And now for an opposing viewpoint:

“…MONTE WALSH is handled with such meditative pacing and melodramatic deliberation that it continually threatens to put the viewer to sleep.  Interest is maintained by Lee Marvin and Jack Palance…who manage to come across as aging ranch hands….First-time director Fraker managed to conjure up a grimy, naturalistic view of the dog-eared West that is effective.” – Steven H. Scheuer


Thursday, April 4, 2013

FOURTH OF JULY AT THE DRIVE-IN, or How I Met Norwood and Monte

It was a hot, humid, sweltering Fourth of July in middle America as only Fourth of Julys in the middle of America can be.  The local drive-in theater was screening its usual double feature.  However, its biggest attraction of the evening was the fireworks display that would occur between features.  Two feature movies and a fireworks display, what else could one possibly want? -- especially since our home had no air conditioning.  Therefore, my wife and I loaded up our three children and headed down the road to enjoy the movies, the fireworks, and especially the cooler night air.

The first movie was NORWOOD (Paramount, 1970).  On paper, it didn’t look all that bad.  It was brought to us by the same people who a year earlier had brought us a big hit movie, TRUE GRIT (Paramount, 1969).  Once again, Marguerite Roberts wrote the screenplay and as before, her screenplay was based on an excellent (and very funny) Charles Portis novel.  Hal Wallis was again the producer.

Kim Darby (good) is again in the cast and so is Glen Campbell (uh oh).  He is Norwood.  And I guess John Wayne wasn’t available so we got Joe Willie Namath (yikes!) as the film’s third lead player.

I have to admit that I didn’t see the entire movie.  What I did see was gawd-awful.  The problem was not how it looked on paper, but how it looked on the screen.  It pretty well terminated the acting careers of the three principals and Hal Wallis never produced another movie at Paramount. I can see why.

The reason that I didn’t see the entire movie (although I did see more than I wanted to) is that about mid-way it began to rain – hard – and we had to roll up the windows which then became fogged and the vehicle took on the characteristics of a sauna.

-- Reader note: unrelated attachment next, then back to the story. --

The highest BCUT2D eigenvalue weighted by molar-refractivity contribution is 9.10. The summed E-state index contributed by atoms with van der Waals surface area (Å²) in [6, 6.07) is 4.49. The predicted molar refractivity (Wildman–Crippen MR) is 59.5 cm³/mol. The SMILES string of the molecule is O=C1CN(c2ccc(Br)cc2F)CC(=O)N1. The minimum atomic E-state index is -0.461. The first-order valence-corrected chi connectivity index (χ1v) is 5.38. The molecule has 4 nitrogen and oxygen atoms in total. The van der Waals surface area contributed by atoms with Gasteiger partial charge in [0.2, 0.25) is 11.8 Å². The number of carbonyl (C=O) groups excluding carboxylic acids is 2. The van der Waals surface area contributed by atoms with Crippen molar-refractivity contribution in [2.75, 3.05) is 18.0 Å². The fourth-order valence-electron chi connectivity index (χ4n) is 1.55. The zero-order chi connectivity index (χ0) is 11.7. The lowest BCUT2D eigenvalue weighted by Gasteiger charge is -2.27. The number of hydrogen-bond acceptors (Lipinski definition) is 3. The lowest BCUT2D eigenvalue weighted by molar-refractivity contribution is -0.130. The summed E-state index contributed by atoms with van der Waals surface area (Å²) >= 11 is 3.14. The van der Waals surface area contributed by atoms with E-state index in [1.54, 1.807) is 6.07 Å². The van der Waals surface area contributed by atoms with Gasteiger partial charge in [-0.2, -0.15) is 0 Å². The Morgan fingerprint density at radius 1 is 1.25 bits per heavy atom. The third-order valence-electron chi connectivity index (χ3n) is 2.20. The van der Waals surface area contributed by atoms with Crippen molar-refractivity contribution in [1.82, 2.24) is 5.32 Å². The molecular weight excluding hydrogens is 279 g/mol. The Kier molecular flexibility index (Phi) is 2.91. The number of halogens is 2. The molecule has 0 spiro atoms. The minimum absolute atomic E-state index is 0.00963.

At this point, I was more than ready to call it an evening – and so was my wife.  But not the kids, of course.  The fireworks, you know.  So we soldiered on.

The rain did let-up, but it never stopped, which certainly put a damper on the fireworks display.  I will admit that the folks responsible for the display gave it their best.  They kept lighting the damn things and when those fizzled they would light some more.  It turned out to be the longest and most unspectacular fireworks display I have ever attended.  However, it was better than NORWOOD.

It is now midnight and everybody in the car – except me – is ready to go home.  No, not me.  The second feature was a film that had surprisingly slipped below my radar.  I say this because it was a Western and it had a couple of big names in the cast. 

The rain never completely stopped that evening.  Everybody else in the car went to sleep, but I was now wide-awake.  There were only three vehicles left on the lot when the film ended – and that’s counting ours.  I don’t know how many people were awake in the other two, but as I said, I was the only one in ours.

The projectionist should have received some kind of award because he remained alert enough to screen the reels in their proper order.  That didn’t always happen at that particular drive-in.  I remember that it didn’t happen when I was watching THE BUDDY HOLLY STORY (Columbia, 1978).  Poor Buddy died in the middle of the film and then came back alive and appeared on The Ed Sullivan Show.  Very confusing.  Dennis Weaver died in an excruciatingly gruesome and graphic fashion in the middle of DUEL AT DIABLO (UA, 1966) only to recover and return to his unforgiving, snarky, devious, obnoxious ways (his character’s, not his) for the remainder of the film.  I knew what was going to happen to Buddy (very sad), but finding out that James Garner and Sidney Poitier could not save Dennis ruined the rest of that film.  Nevertheless, it was a Western so I stayed with it to the end – or rather, I stayed with it to the middle.

But this Fourth of July evening the projectionist was awake and through the raindrops, I watched a movie that I would later return to many times.  It became one of my all-time favorites.  It was MONTE WALSH (NGP, 1970).

I like MONTE WALSH so well that I rank it number two on my list of “Top 21 Favorite Westerns.”  It will be the subject of my next post.  In the meantime, however, Colin has an excellent review of the film at Riding the High Country, and I recommend that you ride over there and read it by clicking HERE.  I agree with all his views regarding the movie and he states them so very well.

By the way, it’s difficult to believe, but for his role in NORWOOD, Joe Namath received a Golden Globe nomination for “Most Promising Newcomer.”  It’s almost as difficult to believe as the fact that a year earlier Glen Campbell was nominated for the same award.